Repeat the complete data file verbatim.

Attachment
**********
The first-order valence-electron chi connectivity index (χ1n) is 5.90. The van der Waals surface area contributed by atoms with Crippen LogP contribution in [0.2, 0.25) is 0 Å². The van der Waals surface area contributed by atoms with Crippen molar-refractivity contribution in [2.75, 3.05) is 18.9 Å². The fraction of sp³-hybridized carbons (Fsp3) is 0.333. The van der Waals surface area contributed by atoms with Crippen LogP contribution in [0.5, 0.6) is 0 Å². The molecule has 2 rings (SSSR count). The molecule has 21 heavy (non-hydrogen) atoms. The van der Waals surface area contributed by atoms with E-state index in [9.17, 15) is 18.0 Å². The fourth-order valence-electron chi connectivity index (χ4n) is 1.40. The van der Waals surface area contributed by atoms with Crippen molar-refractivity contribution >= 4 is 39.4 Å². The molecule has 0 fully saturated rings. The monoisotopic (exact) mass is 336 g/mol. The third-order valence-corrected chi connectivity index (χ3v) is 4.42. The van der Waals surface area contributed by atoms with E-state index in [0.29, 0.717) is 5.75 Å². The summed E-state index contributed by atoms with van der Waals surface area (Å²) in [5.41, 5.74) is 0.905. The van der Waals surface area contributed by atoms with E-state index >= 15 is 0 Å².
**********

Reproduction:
The first-order valence-electron chi connectivity index (χ1n) is 5.90. The van der Waals surface area contributed by atoms with Crippen LogP contribution in [0.2, 0.25) is 0 Å². The van der Waals surface area contributed by atoms with Crippen molar-refractivity contribution in [2.75, 3.05) is 18.9 Å². The fraction of sp³-hybridized carbons (Fsp3) is 0.333. The van der Waals surface area contributed by atoms with Crippen LogP contribution in [0.5, 0.6) is 0 Å². The molecule has 2 rings (SSSR count). The molecule has 21 heavy (non-hydrogen) atoms. The van der Waals surface area contributed by atoms with E-state index in [9.17, 15) is 18.0 Å². The fourth-order valence-electron chi connectivity index (χ4n) is 1.40. The van der Waals surface area contributed by atoms with Crippen molar-refractivity contribution >= 4 is 39.4 Å². The molecule has 0 fully saturated rings. The monoisotopic (exact) mass is 336 g/mol. The third-order valence-corrected chi connectivity index (χ3v) is 4.42. The van der Waals surface area contributed by atoms with E-state index in [0.29, 0.717) is 5.75 Å². The summed E-state index contributed by atoms with van der Waals surface area (Å²) in [5.41, 5.74) is 0.905. The van der Waals surface area contributed by atoms with E-state index >= 15 is 0 Å².